Colin Pritchard

Learn More
OBJECTIVE To compare estimates of the occurrence of shoulder pain according to (a) different approaches to defining 'shoulder' and (b) restricting the definition to only include those with associated disability. METHODS A postal questionnaire survey was sent to a sample of 500 patients registered with a general practice in south Manchester. After(More)
Prevalence studies suggest that shoulder pain is very common (7-20%) in the adult population, though little is known about the severity and impact of such pain. Disability results, in part, from the restriction of movement and we therefore determined the frequency of restricted shoulder movement in individuals in a general population sample reporting(More)
OBJECTIVES To determine, in a population based study, the influence of occupational factors on the occurrence of shoulder pain and disability. METHODS A random sample of patients was selected from the register of a general practice in the Greater Manchester area of the United Kingdom. Information was collected by a posted questionnaire with specific(More)
INTRODUCTION Pain is the commonest reason that patients present to an emergency department (ED), but it is often not treated effectively. Patient controlled analgesia (PCA) is used in other hospital settings but there is little evidence to support its use in emergency patients. We describe two randomised trials aiming to compare PCA to nurse titrated(More)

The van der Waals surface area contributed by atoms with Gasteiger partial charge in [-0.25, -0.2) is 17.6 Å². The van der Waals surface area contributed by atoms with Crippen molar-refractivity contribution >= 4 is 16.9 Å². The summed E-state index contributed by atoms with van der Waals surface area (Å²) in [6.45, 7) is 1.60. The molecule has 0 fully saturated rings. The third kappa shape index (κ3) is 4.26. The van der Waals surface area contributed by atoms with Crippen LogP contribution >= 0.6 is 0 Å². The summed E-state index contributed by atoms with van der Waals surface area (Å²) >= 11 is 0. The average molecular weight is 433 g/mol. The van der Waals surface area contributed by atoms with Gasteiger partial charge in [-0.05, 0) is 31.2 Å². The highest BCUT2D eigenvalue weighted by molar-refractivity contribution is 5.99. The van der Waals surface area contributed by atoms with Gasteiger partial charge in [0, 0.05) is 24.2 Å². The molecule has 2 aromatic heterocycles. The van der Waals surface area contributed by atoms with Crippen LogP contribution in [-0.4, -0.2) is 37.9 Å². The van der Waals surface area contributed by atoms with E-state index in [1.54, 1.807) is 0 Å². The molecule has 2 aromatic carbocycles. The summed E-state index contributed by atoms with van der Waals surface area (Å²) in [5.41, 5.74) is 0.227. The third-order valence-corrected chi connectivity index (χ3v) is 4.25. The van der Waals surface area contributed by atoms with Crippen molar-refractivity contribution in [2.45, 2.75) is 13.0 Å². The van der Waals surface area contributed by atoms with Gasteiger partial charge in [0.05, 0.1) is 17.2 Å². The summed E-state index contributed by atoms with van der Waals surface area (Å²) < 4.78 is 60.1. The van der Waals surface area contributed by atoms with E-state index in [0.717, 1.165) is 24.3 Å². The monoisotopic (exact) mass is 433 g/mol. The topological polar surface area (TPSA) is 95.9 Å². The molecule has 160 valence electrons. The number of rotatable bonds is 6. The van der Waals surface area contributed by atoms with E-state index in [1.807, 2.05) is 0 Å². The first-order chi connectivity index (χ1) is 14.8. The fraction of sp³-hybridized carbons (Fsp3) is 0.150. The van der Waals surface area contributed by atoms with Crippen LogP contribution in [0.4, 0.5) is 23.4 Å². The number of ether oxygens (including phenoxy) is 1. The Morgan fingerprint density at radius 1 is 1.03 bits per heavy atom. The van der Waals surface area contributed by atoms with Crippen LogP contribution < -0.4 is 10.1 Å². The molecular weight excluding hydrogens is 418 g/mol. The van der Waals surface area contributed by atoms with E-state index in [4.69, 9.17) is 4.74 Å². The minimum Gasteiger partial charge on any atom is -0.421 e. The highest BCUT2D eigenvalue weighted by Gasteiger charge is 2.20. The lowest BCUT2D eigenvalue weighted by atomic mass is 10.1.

INTRODUCTION Over 16 000 mastectomies are performed in England and Wales annually. Acute postoperative pain and nausea are common. The most frequently occurring long-term complications are chronic pain (up to 50%) and reduced shoulder function (reported at 35%). Regional techniques that improve acute postoperative pain relief may reduce the incidence of(More)
OBJECTIVE To determine whether patient controlled analgesia (PCA) is better than routine care in patients presenting to emergency departments with moderate to severe pain from traumatic injuries. DESIGN Pragmatic, multicentre, parallel group, randomised controlled trial. SETTING Five English hospitals. PARTICIPANTS 200 adults (71% (n = 142) male),(More)
OBJECTIVE To determine whether patient controlled analgesia (PCA) is better than routine care in providing effective analgesia for patients presenting to emergency departments with moderate to severe non-traumatic abdominal pain. DESIGN Pragmatic, multicentre, parallel group, randomised controlled trial SETTING Five English hospitals. PARTICIPANTS 200(More)
  • 1